The other Venus mission concept, named VERITAS, would carry a synthetic aperture radar instrument on an orbiting spacecraft to survey the planet’s surface over nearly the entire planet, according to NASA.

“We are designing mission to explore a lost, habitable world,” said Suzanne Smrekar, a research scientist at NASA’s Jet Propulsion Laboratory in California who is principal investigator on the VERITAS proposal. “Venus is Earth’s twin. It started out with the same size, same composition, but it evolved into an extremely inhospitable place. We want to understand how these two rocky planets went down different paths.

“We’re going to be doing things like looking for the surface rock-type, making the first-ever map of the composition of the surface,” Smrekar said. “We’re going to determine where there’s basalt and look for the presence of granite, which is super important for revealing the history of water on Venus. We’re even going look for water coming out of the planet. We’re going to look for and search for geologic activity and help understand its overall geologic evolution.”

Artist’s concept of the VERITAS spacecraft at Venus. Credit: NASA/JPL-Caltech

The VERITAS mission would be managed at JPL, and the spacecraft bus would be manufactured by Lockheed Martin. The German, French and Italian space agencies would partner with NASA on the VERITAS mission, assuming it is selected for development.

The Io Volcano Observer mission would launch toward Jupiter, using gravity assist flybys with Earth and Mars to reach the solar system’s largest planet, according to Alfred McEwen, principal investigator on the IVO mission from the University of Arizona.

“IVO, if it goes forward, will launch later this decade, arrive at Jupiter four or five years later, orbit Jupiter, (and) will make 10 close flybys of the insanely active moon Io,” McEwen said. “Io may have a magma ocean (in its interior), and this is really important because magma oceans were key to the early development of all of the inner planets, including the earth and the moon, as well ase exoplanets. So studying a present day magma ocean would be a major advance.”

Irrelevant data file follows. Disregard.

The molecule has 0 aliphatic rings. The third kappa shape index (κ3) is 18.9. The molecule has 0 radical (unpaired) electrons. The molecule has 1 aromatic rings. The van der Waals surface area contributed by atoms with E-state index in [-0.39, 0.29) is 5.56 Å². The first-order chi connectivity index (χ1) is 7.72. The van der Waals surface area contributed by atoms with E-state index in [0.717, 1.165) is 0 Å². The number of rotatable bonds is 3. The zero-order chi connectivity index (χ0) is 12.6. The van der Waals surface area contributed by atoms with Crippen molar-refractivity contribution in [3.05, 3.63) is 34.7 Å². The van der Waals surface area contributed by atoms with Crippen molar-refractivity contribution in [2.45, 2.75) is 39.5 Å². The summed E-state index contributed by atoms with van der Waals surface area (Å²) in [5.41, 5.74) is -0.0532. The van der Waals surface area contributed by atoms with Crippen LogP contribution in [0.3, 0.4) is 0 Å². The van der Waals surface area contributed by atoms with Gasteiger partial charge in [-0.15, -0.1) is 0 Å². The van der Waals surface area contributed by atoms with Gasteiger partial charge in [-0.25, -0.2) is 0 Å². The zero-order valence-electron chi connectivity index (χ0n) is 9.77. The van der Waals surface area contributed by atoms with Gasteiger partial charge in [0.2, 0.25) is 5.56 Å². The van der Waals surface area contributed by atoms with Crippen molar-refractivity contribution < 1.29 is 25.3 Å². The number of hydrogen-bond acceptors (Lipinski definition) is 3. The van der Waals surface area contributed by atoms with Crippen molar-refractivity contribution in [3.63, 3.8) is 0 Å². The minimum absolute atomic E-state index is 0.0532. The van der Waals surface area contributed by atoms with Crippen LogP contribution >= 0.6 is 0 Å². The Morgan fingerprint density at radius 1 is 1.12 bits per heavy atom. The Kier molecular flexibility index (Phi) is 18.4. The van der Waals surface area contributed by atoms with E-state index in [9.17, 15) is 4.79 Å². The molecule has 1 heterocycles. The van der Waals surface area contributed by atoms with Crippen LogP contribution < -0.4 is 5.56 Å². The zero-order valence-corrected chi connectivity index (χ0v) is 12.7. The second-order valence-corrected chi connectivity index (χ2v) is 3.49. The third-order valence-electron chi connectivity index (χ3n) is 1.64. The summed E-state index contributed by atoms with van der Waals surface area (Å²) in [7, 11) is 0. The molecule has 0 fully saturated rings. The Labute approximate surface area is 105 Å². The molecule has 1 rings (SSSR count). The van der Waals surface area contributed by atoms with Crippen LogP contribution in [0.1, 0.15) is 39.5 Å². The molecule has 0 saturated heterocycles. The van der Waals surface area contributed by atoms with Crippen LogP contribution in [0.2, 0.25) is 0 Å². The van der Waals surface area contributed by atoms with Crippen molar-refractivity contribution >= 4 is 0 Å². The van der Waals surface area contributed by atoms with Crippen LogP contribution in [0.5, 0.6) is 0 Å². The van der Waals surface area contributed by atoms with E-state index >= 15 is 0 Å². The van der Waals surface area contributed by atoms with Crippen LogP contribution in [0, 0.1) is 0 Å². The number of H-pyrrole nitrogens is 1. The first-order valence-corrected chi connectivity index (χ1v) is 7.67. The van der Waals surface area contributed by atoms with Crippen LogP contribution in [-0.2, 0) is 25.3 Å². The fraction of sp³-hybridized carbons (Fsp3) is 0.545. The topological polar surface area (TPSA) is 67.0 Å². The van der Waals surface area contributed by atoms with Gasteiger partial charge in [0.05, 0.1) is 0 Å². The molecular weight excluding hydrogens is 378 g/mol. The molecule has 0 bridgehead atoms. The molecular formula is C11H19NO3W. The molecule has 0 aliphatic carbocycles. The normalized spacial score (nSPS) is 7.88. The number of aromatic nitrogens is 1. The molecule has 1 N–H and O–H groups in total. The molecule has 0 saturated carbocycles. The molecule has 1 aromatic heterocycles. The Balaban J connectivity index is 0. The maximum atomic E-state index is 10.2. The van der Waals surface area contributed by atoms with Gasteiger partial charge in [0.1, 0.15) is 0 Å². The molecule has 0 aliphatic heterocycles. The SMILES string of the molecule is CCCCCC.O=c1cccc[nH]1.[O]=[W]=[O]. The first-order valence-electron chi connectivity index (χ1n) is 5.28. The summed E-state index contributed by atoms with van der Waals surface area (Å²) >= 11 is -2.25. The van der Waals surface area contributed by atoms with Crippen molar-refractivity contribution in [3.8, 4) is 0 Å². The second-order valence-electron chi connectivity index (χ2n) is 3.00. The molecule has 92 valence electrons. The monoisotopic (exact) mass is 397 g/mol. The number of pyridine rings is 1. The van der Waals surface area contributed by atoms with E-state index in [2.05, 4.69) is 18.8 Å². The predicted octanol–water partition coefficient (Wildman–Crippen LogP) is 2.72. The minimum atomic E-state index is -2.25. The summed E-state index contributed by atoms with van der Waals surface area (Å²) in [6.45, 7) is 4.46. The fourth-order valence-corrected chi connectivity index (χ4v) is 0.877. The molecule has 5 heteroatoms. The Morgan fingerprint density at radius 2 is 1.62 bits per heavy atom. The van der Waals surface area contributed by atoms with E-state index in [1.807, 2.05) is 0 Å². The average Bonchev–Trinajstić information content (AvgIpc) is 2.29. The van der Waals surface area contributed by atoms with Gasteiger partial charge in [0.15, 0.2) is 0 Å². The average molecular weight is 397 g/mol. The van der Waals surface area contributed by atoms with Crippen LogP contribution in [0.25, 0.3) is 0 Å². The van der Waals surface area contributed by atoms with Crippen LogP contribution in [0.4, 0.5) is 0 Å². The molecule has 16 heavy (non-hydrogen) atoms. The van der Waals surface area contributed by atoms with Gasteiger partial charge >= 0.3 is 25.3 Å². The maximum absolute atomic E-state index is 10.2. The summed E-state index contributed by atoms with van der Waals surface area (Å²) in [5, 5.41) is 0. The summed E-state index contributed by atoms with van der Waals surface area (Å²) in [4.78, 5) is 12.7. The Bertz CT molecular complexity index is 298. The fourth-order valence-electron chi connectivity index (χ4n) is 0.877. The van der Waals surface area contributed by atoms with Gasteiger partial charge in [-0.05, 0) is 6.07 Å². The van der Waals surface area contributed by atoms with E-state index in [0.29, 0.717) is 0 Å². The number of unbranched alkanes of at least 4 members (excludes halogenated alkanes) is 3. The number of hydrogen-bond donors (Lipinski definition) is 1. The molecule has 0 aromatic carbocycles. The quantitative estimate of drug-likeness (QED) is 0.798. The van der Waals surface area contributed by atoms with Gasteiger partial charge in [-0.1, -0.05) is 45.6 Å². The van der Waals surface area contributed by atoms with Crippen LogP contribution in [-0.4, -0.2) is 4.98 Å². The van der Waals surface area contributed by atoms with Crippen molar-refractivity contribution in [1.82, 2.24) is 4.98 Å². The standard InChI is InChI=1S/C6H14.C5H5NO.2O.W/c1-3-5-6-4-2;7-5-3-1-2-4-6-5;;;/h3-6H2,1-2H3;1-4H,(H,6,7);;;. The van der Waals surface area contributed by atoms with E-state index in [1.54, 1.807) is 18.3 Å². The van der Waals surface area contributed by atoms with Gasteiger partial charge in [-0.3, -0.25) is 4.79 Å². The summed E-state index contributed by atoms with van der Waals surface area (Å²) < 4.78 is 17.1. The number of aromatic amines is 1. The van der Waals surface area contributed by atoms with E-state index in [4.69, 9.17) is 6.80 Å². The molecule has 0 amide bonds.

With more than 400 volcanoes that can spew plumes of gas as high as 300 miles (500 kilometers) above its surface, Io is the most volcanically active body in the solar system. The strong tug of gravity from nearby Jupiter liquifies Io’s insides through tidal forces, pulling material from one side of the moon to the other similar to tidal effects on Earth’s oceans.

NASA’s Galileo spacecraft caught Jupiter’s moon Io, the planet’s third-largest moon, undergoing a volcanic eruption in 1997. Credit: NASA

“We will, of course, monitor the spectacular active volcanism with eruptions larger than any seen on Earth since we had mass extinctions,” McEwen said. “Fortunately, we can watch that from a distance.”

The Io Volcano Observer spacecraft would be built and managed at the Johns Hopkins University Applied Physics Laboratory, which previously oversaw construction of NASA’s New Horizons deep space explorer and Parker Solar Probe.

Other partners on the IVO mission include the U.S. Geological Survey, UCLA, the German space agency, and the University of Bern in Switzerland.

The Trident mission to Neptune’s moon Triton would be enabled by a plutonium power source and a speedy trajectory to boost the spacecraft from Earth to its faraway target in 12 years. The flyby mission is similar in its approach to the New Horizons probe, which encountered Pluto in 2015.

Assuming a launch in 2026, the Trident probe could reach Triton in 2038 for a one-shot flyby to build on an initial survey by NASA’s Voyager 2 mission in 1989.

“We are proposing a bold mission to Neptune’s moon Triton,” said Louise Prockter, principal investigator for Trident from the Lunar and Planetary Institute and the Universities Space Research Association in Houston. “We want to explore how icy worlds evolve and what processes are active on them today.

Neptune and its largest moon Triton are pictured in this view from NASA’s Voyager 2 mission in 1989. Credit: NASA

“In particular, we want to know if Triton has an ocean,” she said. “Can a captured body from the Kuiper Belt, which is how (Triton) originated, form an ocean, and can that ocean persist until today? We also want to investigate Triton’s volcanic and tectonic processes, and understand how they lead to what we think is one of the youngest surfaces of any body in the solar system.

“One of those processes leads to plumes — these very large and distinctive plumes — (and) we want to understand whether they’re the result of icy volcanoes, or are they the result of sunlight driving explosions in nitrogen ice. It’s very, very cool

“We also are going to fly through Triton’s ionosphere to understand why it is one of the most intense in the whole solar system of any moon — 10 times more intense than any other moon,” Prockter said. “All of these investigations will lead us to understand whether Triton may be a habitable world, one of the most fundamental questions in all of solar system science.”

If the Trident mission is approved, Ball Aerospace of Boulder, Colorado, will build the spacecraft for NASA.